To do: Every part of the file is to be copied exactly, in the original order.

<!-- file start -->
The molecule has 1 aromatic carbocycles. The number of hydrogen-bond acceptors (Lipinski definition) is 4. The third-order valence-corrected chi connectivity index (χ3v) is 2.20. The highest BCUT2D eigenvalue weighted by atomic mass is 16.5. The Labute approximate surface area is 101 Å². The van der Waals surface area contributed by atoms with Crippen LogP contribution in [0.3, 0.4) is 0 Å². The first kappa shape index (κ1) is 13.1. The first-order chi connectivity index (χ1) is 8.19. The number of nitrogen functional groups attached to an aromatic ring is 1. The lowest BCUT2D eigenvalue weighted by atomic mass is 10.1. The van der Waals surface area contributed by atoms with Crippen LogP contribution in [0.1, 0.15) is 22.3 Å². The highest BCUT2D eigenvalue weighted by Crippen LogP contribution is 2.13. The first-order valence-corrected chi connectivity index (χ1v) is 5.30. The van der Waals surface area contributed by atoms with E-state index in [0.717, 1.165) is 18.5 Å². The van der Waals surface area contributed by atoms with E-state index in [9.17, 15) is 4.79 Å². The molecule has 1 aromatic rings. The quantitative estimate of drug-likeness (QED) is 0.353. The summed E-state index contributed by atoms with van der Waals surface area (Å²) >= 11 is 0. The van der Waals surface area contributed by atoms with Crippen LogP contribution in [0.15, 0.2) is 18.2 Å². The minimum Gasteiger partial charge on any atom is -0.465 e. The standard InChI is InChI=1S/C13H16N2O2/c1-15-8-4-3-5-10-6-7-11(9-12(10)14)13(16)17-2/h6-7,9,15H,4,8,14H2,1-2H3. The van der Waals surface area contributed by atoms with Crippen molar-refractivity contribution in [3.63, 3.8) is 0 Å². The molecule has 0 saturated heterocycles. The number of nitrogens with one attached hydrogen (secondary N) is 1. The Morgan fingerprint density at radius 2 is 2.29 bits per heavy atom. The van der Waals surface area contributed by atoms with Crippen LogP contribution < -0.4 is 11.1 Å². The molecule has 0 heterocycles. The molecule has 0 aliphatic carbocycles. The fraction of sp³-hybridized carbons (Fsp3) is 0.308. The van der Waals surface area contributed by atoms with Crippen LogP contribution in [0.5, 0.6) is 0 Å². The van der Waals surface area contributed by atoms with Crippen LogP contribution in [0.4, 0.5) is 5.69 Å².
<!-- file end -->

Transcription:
The molecule has 1 aromatic carbocycles. The number of hydrogen-bond acceptors (Lipinski definition) is 4. The third-order valence-corrected chi connectivity index (χ3v) is 2.20. The highest BCUT2D eigenvalue weighted by atomic mass is 16.5. The Labute approximate surface area is 101 Å². The van der Waals surface area contributed by atoms with Crippen LogP contribution in [0.3, 0.4) is 0 Å². The first kappa shape index (κ1) is 13.1. The first-order chi connectivity index (χ1) is 8.19. The number of nitrogen functional groups attached to an aromatic ring is 1. The lowest BCUT2D eigenvalue weighted by atomic mass is 10.1. The van der Waals surface area contributed by atoms with Crippen LogP contribution in [0.1, 0.15) is 22.3 Å². The highest BCUT2D eigenvalue weighted by Crippen LogP contribution is 2.13. The first-order valence-corrected chi connectivity index (χ1v) is 5.30. The van der Waals surface area contributed by atoms with E-state index in [0.717, 1.165) is 18.5 Å². The van der Waals surface area contributed by atoms with E-state index in [9.17, 15) is 4.79 Å². The molecule has 1 aromatic rings. The quantitative estimate of drug-likeness (QED) is 0.353. The summed E-state index contributed by atoms with van der Waals surface area (Å²) >= 11 is 0. The van der Waals surface area contributed by atoms with Crippen LogP contribution in [0.15, 0.2) is 18.2 Å². The minimum Gasteiger partial charge on any atom is -0.465 e. The standard InChI is InChI=1S/C13H16N2O2/c1-15-8-4-3-5-10-6-7-11(9-12(10)14)13(16)17-2/h6-7,9,15H,4,8,14H2,1-2H3. The van der Waals surface area contributed by atoms with Crippen molar-refractivity contribution in [3.63, 3.8) is 0 Å². The molecule has 0 saturated heterocycles. The number of nitrogens with one attached hydrogen (secondary N) is 1. The Morgan fingerprint density at radius 2 is 2.29 bits per heavy atom. The van der Waals surface area contributed by atoms with Crippen LogP contribution < -0.4 is 11.1 Å². The molecule has 0 heterocycles. The molecule has 0 aliphatic carbocycles. The fraction of sp³-hybridized carbons (Fsp3) is 0.308. The van der Waals surface area contributed by atoms with Crippen LogP contribution in [0.5, 0.6) is 0 Å². The van der Waals surface area contributed by atoms with Crippen LogP contribution in [0.4, 0.5) is 5.69 Å².